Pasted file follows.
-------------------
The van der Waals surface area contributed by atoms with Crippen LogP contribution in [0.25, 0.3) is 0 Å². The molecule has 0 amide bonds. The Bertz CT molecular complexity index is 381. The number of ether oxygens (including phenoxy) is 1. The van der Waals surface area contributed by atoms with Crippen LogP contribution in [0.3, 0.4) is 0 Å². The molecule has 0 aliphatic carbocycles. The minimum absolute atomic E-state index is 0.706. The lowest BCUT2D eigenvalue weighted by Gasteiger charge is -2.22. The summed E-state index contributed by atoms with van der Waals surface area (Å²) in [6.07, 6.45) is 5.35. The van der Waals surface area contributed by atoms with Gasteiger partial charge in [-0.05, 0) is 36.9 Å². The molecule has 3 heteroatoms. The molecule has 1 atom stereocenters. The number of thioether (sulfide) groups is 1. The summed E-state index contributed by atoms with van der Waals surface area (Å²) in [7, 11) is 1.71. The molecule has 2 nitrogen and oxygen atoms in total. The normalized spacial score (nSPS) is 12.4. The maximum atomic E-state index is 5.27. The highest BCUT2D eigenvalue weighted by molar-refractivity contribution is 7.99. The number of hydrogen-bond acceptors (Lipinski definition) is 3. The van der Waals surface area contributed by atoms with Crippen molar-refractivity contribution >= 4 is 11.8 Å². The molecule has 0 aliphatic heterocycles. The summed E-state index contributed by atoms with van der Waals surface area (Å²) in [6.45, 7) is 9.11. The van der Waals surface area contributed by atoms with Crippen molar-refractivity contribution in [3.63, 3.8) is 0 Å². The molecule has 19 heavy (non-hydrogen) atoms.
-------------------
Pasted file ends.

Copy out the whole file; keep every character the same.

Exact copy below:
The van der Waals surface area contributed by atoms with Crippen LogP contribution in [0.25, 0.3) is 0 Å². The molecule has 0 amide bonds. The Bertz CT molecular complexity index is 381. The number of ether oxygens (including phenoxy) is 1. The van der Waals surface area contributed by atoms with Crippen LogP contribution in [0.3, 0.4) is 0 Å². The molecule has 0 aliphatic carbocycles. The minimum absolute atomic E-state index is 0.706. The lowest BCUT2D eigenvalue weighted by Gasteiger charge is -2.22. The summed E-state index contributed by atoms with van der Waals surface area (Å²) in [6.07, 6.45) is 5.35. The van der Waals surface area contributed by atoms with Gasteiger partial charge in [-0.05, 0) is 36.9 Å². The molecule has 3 heteroatoms. The molecule has 1 atom stereocenters. The number of thioether (sulfide) groups is 1. The summed E-state index contributed by atoms with van der Waals surface area (Å²) in [7, 11) is 1.71. The molecule has 2 nitrogen and oxygen atoms in total. The normalized spacial score (nSPS) is 12.4. The maximum atomic E-state index is 5.27. The highest BCUT2D eigenvalue weighted by molar-refractivity contribution is 7.99. The number of hydrogen-bond acceptors (Lipinski definition) is 3. The van der Waals surface area contributed by atoms with Crippen molar-refractivity contribution >= 4 is 11.8 Å². The molecule has 0 aliphatic heterocycles. The summed E-state index contributed by atoms with van der Waals surface area (Å²) in [6.45, 7) is 9.11. The van der Waals surface area contributed by atoms with Crippen molar-refractivity contribution in [3.63, 3.8) is 0 Å². The molecule has 19 heavy (non-hydrogen) atoms.